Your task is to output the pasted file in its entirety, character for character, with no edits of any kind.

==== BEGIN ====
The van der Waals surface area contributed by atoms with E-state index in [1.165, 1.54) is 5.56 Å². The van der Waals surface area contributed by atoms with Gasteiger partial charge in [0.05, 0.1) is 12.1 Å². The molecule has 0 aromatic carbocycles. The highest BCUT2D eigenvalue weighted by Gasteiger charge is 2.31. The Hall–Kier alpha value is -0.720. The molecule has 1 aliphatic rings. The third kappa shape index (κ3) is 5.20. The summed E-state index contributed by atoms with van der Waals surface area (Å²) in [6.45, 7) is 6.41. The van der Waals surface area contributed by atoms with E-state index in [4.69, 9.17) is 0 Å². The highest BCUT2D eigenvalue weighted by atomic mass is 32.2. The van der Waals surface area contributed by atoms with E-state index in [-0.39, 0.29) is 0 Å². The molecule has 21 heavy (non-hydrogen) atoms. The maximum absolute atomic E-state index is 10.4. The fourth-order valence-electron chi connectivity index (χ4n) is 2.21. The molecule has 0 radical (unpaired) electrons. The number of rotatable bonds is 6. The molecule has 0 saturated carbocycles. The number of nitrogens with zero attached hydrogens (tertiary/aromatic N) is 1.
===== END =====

The van der Waals surface area contributed by atoms with E-state index in [1.165, 1.54) is 5.56 Å². The van der Waals surface area contributed by atoms with Gasteiger partial charge in [0.05, 0.1) is 12.1 Å². The molecule has 0 aromatic carbocycles. The highest BCUT2D eigenvalue weighted by Gasteiger charge is 2.31. The Hall–Kier alpha value is -0.720. The molecule has 1 aliphatic rings. The third kappa shape index (κ3) is 5.20. The summed E-state index contributed by atoms with van der Waals surface area (Å²) in [6.45, 7) is 6.41. The van der Waals surface area contributed by atoms with E-state index in [4.69, 9.17) is 0 Å². The highest BCUT2D eigenvalue weighted by atomic mass is 32.2. The van der Waals surface area contributed by atoms with E-state index in [-0.39, 0.29) is 0 Å². The molecule has 21 heavy (non-hydrogen) atoms. The maximum absolute atomic E-state index is 10.4. The fourth-order valence-electron chi connectivity index (χ4n) is 2.21. The molecule has 0 radical (unpaired) electrons. The number of rotatable bonds is 6. The molecule has 0 saturated carbocycles. The number of nitrogens with zero attached hydrogens (tertiary/aromatic N) is 1.